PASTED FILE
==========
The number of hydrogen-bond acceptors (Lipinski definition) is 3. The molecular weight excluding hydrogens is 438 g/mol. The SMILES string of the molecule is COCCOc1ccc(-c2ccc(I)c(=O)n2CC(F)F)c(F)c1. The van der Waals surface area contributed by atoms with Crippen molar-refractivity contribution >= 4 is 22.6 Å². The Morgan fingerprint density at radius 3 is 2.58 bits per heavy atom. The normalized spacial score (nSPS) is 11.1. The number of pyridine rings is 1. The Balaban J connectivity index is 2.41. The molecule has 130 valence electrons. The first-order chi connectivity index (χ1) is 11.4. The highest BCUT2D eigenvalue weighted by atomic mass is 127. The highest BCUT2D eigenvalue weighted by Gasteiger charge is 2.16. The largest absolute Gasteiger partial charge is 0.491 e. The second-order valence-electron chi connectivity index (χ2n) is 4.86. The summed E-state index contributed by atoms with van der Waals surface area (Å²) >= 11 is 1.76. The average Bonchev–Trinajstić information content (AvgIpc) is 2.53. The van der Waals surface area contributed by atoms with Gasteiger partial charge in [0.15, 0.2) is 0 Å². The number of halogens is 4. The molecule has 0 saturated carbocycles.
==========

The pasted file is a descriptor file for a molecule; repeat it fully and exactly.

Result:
The number of hydrogen-bond acceptors (Lipinski definition) is 3. The molecular weight excluding hydrogens is 438 g/mol. The SMILES string of the molecule is COCCOc1ccc(-c2ccc(I)c(=O)n2CC(F)F)c(F)c1. The van der Waals surface area contributed by atoms with Crippen molar-refractivity contribution >= 4 is 22.6 Å². The Morgan fingerprint density at radius 3 is 2.58 bits per heavy atom. The normalized spacial score (nSPS) is 11.1. The number of pyridine rings is 1. The Balaban J connectivity index is 2.41. The molecule has 130 valence electrons. The first-order chi connectivity index (χ1) is 11.4. The highest BCUT2D eigenvalue weighted by atomic mass is 127. The highest BCUT2D eigenvalue weighted by Gasteiger charge is 2.16. The largest absolute Gasteiger partial charge is 0.491 e. The second-order valence-electron chi connectivity index (χ2n) is 4.86. The summed E-state index contributed by atoms with van der Waals surface area (Å²) >= 11 is 1.76. The average Bonchev–Trinajstić information content (AvgIpc) is 2.53. The van der Waals surface area contributed by atoms with Gasteiger partial charge in [0.15, 0.2) is 0 Å². The number of halogens is 4. The molecule has 0 saturated carbocycles.